When he was a kid, chef Phillip Frankland Lee wanted to go to “sushi school” before any other kind of cooking school. He tells this to the eight diners seated before him in his new private sushi bar, called Sushi|Bar. It seems to be a sort of explanation for why he has added this to his collection of strip mall, American-fare restaurants. His excitement is palpable, like a kid who has finally gotten the shiny new toy he's always wanted.

Though the room is easily accessible through sliding oak doors that open inside of the bar Lee runs, Woodley Proper, guests are guided seemingly unnecessarily through hallways, back-of-house pantries, kitchen storage rooms and in through another side of the small room. The awkward route attempts to give the feeling that this is an actual speakeasy. And maybe with enough pre-dinner sake, it could work.

The uni course at Phillip Frankland Lee's Encino sushi speakeasy.; Credit: Jakob Layman

The uni course at Phillip Frankland Lee's Encino sushi speakeasy.; Credit: Jakob Layman

The eight-seat counter offers three seatings per night (5, 7 and 9 p.m.). Reservations are not an option, so in order to snag a seat, hopeful guests must arrive in person as early as 3 p.m. If seats are still available, a deposit of $50 for the $110 16-sushi-course meal is required. Wood tokens are given as currency for a “welcome cocktail” that comes with the meal, but the drink is only available 30 minutes before the scheduled seating. And if this doesn’t sound complicated enough, there’s more. Once you’ve scored a reservation, don’t be late for your seating. Lee won’t accept guests after five minutes, as it would disrupt the flow of the meal experience, and the $50 would be forfeited.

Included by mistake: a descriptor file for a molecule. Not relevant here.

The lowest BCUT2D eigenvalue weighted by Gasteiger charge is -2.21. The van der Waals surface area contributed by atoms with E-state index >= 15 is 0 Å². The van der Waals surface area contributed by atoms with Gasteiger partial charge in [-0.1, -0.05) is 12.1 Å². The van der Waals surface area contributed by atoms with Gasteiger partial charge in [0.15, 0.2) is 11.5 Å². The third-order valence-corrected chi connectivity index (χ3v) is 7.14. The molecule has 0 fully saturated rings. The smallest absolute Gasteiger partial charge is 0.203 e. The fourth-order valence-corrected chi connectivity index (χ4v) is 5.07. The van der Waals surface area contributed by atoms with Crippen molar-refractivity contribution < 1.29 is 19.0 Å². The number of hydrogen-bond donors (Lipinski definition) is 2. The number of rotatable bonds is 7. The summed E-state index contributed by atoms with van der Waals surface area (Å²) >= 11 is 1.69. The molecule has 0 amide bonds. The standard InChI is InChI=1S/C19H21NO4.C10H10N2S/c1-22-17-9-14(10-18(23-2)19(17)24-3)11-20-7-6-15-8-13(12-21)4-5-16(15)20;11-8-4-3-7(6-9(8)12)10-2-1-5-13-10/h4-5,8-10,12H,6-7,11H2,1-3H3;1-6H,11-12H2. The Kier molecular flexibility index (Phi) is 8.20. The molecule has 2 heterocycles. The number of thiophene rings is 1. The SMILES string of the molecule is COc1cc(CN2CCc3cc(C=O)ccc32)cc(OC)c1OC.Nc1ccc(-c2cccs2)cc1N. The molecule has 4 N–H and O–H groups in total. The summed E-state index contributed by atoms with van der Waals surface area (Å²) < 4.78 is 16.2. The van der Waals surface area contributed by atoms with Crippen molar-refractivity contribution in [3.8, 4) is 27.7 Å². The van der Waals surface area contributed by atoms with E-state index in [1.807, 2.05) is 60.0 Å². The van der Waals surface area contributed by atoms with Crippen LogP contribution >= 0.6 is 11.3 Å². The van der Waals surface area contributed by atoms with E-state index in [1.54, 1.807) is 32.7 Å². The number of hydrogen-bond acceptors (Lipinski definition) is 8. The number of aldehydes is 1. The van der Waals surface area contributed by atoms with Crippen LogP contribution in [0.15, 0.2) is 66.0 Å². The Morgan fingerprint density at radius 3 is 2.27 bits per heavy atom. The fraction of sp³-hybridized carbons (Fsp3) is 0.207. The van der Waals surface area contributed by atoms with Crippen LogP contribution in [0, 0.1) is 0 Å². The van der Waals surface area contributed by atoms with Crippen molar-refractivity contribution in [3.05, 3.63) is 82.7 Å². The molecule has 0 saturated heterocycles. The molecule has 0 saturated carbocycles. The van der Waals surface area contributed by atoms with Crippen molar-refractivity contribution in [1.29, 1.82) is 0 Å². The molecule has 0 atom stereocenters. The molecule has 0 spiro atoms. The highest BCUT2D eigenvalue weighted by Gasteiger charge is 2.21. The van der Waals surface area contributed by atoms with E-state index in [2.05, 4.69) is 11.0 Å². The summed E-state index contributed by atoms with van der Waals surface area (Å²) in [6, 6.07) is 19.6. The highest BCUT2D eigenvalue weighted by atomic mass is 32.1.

Once inside, the meal, which in many ways feels like a performance, begins with fresh oysters topped with sturgeon caviar and sake foam. Lee and his small team hand over bite after bite of seafood combinations such as Japanese yellowtail with wasabi root, sourdough breadcrumbs, corn pudding, soy and sushi rice. Before each piece is placed in front of diners, Lee announces what it is, how it was made and, often, what inspired him. (A strange, slimy gruel of lobster innards, ikura, yam and mushroom dashi stemmed from a dish Lee loved at Aburiya Raku in Las Vegas.) For this reason, it's not the best environment for socializing or catching up with friends over dinner. The meal is more about Lee and the food than about having a relaxed, jovial time. But there's plenty of that outside those sliding oak doors at Woodley Proper.

After seafood comes tastes of bone marrow, aged sirloin and cured foie gras. Beverage pairings are available for an additional $55. Though the meal comes with an unlimited supply of house-made pickled ginger and cucumbers, don't expect any soy sauce or wasabi for dipping or chopsticks for eating. Each creation is meant to be consumed by hand, including the final course, Lee's wife and pastry chef Margarita Kallas-Lee's addition to the menu: charcoal mochi with toasted rice tea ice cream.

16101 Ventura Blvd., Encino; (818) 906-9775, woodleyproper.com.

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